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Coinhive crypto-jacking increasingly pops up in top 3 million websites

Not even ordering pizza is safe from the browser crypto-mining scourge

A total of 2,531 of the top 3 million websites (1 in 1,000) are running the Coin Hive miner, according to new stats from analytics firm Red Volcano.

BitTorrent sites and the like were the main offenders but the batch also included the Ecuadorian Papa John's Pizza website [see source code].

JavaScript-based Coin Hive crypto-mining software on websites is bad news for surfers because the technology can suck up power and resources without user consent.

Coin Hive launched a service this year that allowed mining of a digital currency called Monero directly within a web browser. The simplicity of the Coin Hive integration made the approach successful but partly due to several initial oversights – most notably through a failure to enforce an opt-in process to establish user consent – the technology has been widely abused.

Drive-by mining

Drive-by mining is the new drive-by downloading [source: Malwarebytes white paper]

Some less than salubrious web portals started to run the Coin Hive JavaScript in non-throttled mode, tying up visitors' machines in the process. In other cases hackers planted code crypto-mining software on third-party websites, a practice known as either crypto-jacking or drive-by mining, as security biz Malwarebytes put it.

Top 10 countries exposed to drive-by mining

US and Spain top the list of countries most impacted by drive-by mining [source: Malwarebytes]

Instances of crypto-mining code on webpages or buried within rogue smartphone apps keep rolling in.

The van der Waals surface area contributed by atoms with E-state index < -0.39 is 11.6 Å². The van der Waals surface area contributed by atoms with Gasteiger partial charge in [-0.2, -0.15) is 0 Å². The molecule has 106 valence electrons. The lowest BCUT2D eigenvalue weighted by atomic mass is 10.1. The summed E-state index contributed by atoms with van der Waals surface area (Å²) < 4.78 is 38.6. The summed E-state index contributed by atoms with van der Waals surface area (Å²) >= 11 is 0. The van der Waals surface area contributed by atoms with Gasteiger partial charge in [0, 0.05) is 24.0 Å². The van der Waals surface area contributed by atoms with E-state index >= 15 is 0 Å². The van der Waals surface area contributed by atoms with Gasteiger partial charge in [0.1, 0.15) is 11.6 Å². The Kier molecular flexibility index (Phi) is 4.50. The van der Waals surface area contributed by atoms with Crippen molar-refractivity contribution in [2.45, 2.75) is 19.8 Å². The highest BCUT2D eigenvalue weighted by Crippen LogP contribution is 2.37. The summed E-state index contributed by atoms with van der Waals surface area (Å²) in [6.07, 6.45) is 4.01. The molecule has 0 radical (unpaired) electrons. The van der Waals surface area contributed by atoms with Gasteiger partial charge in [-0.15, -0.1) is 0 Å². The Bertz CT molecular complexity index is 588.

Security vendor Ixia warns two games on the Google Play store, Puzzle and Reward Digger, by AK Games are actively mining cryptocurrency from thousands of infected Android mobile phones.

Android cryptocurrency mining malware can be quite lucrative for cybercriminals. For instance, total profits earned on one specific Magicoin wallet are equal to $1,150 at current exchange rates, according to Ixia's report. This makes cryptominers the next generation of adware software, Ixia concluded.

Elsewhere Netskope discovered a Coin Hive miner installed as a plugin on a tutorial webpage for Microsoft Office 365 OneDrive for Business. The offending website –[.]net – removed the Coin Hive plugin after it was notified about the issue. "The tutorial webpage hosted on the website was saved to the cloud and then shared within an organisation," according to Netskope.

Microsoft told El Reg that its "security software detects and blocks this application." Ad blockers and antivirus programs have also added features that block browser mining but few security watchers think this alone will bring the issue to heel. The opportunity to coin in cryptocurrency by enslaving the machines of others is just too tempting for unscrupulous websites and black hats. ®

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